“It’s hard to believe that little face in less than 50 days will become the same size as mom and dad,” Weller said. “They have a lot of growing to do.”
Weller took this photograph with a 3,000 millimeter lens. He suggests bringing a pair of binoculars to the park to glimpse the eaglets.
>> What you need to know before you go eagle watching
**UPDATED (April 15, 2019) The latest news out of the tree tops at Carillon Historical Park is a third eaglet has been spotted.
Jim Weller, the founder of Eastwood Eagle watchers, reported the update Monday morning.
“One of the Eastwood Eagle Watchers using extremely powerful binoculars was able to clearly see three fuzzy white heads up there! That nest will be pretty crowded in a month.”
The news of an additional bald eagle baby is encouraging news for Weller and eagle watchers. “Three eaglets increases our chances of undoing last year's losses. I so want them to succeed this time.”
**UPDATED (April 10, 2019): It looks like Orv and Willa are the parents of at least one more eaglet.
Jim Weller, the founder of Eastwood Eagle Watchers, reported the update Wednesday.
“I have determined that there are likely two eaglets in the nest, and possibly three. Orv and Willa are bringing in way too much food for just one, and today they were each simultaneously feeding eaglets from opposite sides of the nest!”
**ORIGINAL REPORT (April 3, 2019)
Orv and Willa, the bald eagles nesting at Carillon Historical Park, are parents again.
At least one eaglet has hatched in the nest built by the life-long mates in the branches of a sycamore tree above Wright Hall at the park, Carillon staff confirmed Wednesday afternoon, April 3.
“We won’t know how many there are for about another month,” said Jim Weller, the founder of Eastwood Eagle Watcher. “They have to get strong enough to climb the side of the nest. At that point, it’s a matter of counting heads.”
The eaglet(s) will sleep for 24-hours said Jim Weller, the founder of Eastwood Eagle Watchers, because it is exhausted from two days of pecking its way out of the shell. Once rested, the eaglet will “wake up and stay hungry like most babies do.”
A feeding has taken place.
Orv and Willa are pair-bonded eagles, meaning mates for life. The eagles have returned to Carillon Historical Park in 2019. PHOTO COURTESY OF JIM WELLER
Typically eagles lay more than one egg, so a second, and possibly a third eaglet, could hatch very soon if it hasn’t already.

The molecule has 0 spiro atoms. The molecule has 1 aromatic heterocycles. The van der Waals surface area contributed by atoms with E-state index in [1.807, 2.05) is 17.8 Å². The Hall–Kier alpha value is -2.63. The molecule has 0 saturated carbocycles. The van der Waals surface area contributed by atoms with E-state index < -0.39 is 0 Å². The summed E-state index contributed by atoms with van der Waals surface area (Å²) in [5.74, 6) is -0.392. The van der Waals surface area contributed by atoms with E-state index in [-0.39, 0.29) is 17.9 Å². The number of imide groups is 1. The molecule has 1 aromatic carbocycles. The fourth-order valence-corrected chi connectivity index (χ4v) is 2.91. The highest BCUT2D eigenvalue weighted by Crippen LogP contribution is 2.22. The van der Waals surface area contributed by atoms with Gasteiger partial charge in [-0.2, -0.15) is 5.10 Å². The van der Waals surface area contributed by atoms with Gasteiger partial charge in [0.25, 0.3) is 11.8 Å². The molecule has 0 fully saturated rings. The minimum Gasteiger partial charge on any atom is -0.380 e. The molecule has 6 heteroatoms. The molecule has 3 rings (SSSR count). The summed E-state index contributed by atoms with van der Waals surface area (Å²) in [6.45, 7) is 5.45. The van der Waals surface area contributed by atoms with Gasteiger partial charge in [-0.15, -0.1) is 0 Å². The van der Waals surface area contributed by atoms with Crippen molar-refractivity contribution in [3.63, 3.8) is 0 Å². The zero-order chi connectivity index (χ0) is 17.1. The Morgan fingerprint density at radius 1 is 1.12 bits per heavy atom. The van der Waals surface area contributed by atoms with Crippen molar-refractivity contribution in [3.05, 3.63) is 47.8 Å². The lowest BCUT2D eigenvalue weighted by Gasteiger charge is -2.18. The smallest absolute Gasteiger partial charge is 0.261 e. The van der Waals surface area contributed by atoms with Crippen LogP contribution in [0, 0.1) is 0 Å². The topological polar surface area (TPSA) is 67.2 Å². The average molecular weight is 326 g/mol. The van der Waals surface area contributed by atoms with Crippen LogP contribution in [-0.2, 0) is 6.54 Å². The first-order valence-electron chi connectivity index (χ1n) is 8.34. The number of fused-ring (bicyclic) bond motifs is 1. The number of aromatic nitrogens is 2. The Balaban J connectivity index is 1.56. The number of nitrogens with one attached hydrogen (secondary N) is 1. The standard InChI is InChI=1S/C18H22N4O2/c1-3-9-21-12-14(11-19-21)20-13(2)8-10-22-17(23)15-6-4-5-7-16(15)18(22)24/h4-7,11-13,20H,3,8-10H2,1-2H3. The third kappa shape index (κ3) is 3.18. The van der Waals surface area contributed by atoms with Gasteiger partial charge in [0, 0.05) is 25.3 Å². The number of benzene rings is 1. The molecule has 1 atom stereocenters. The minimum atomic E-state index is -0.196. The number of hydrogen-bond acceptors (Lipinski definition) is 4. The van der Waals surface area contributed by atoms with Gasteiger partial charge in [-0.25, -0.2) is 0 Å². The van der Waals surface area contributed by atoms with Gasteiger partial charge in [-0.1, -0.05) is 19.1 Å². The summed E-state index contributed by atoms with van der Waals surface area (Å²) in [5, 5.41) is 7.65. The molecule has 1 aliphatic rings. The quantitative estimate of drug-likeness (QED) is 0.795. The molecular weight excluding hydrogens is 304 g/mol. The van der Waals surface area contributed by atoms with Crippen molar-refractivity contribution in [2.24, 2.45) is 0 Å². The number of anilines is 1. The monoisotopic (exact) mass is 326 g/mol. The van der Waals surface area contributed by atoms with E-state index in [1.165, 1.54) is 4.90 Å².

Last year Orv and Willa garnered much attention when they chose to nest in a public space that offered the community a rare opportunity to observe bald eagles up close.
Two eaglets hatched at the end of April. One disappeared in June and the second, dubbed Flyer, was struck by a delivery truck and killed in July while attempting to cross Interstate 75.
Visitors to the park are bound to see activity during the next three months, Weller said, making it an opportune time to glimpse a bald eagle.
Bald eagles Orv and Willa have expanded their nest this year above Wright Hall at Carillon Historical Park. PHOTO COURTESTY OF JIM WELLER
Orv and Willa will fly back and forth to the nest to feed the baby shredded pieces of meat. While one parent is hunting the other will brood – or keep the baby warm –for two weeks until its white fuzzy down is replaced by a grey undercoat of feathers. “I call it the grey flannel suit,” Weller said.
The parents will also protect their young from predators. Great horned owls and red-tailed hawks, who share the same territory, are the biggest threats.
The eaglets’ head will appear above the nest three to four weeks after it hatches, a time when babies are referred to as bobbleheads. “The beak gets bigger and their neck muscles haven’t developed and they bobble their heads around as they peak over, Weller said.
The bald eagles at Carillon Historical Park, Orv and Willa, are back in 2019 and have prepared their nest to raise young. PHOTO COURTESY OF JIM WELLER
In May and June the feeding trips will pick up as the young grow. The eagle enthusiasts will keep watch over the family and Weller will post updates and photographs on the blog eastwoodeaglewatchers.wordpress.com.
“It’s still just as amazing to me as it ever was,” Weller said. “This is what you wait for, this is the next generation coming on board.”
WANT TO OBSERVE BALD EAGLES?
Where: Carillon Historical Park, 1000 Carillon Blvd., Dayton.
Hours: Monday-Saturday, 9:30 a.m.-5 p.m.; Sunday, 12 p.m.-5 p.m.
Admission: Adult: $10 (ages 18-59), Senior: $9; Children (ages 3-17): $7. Children under 3 and Dayton History members: Free
More: For information about Carillon Historical Park call (937) 293-2841.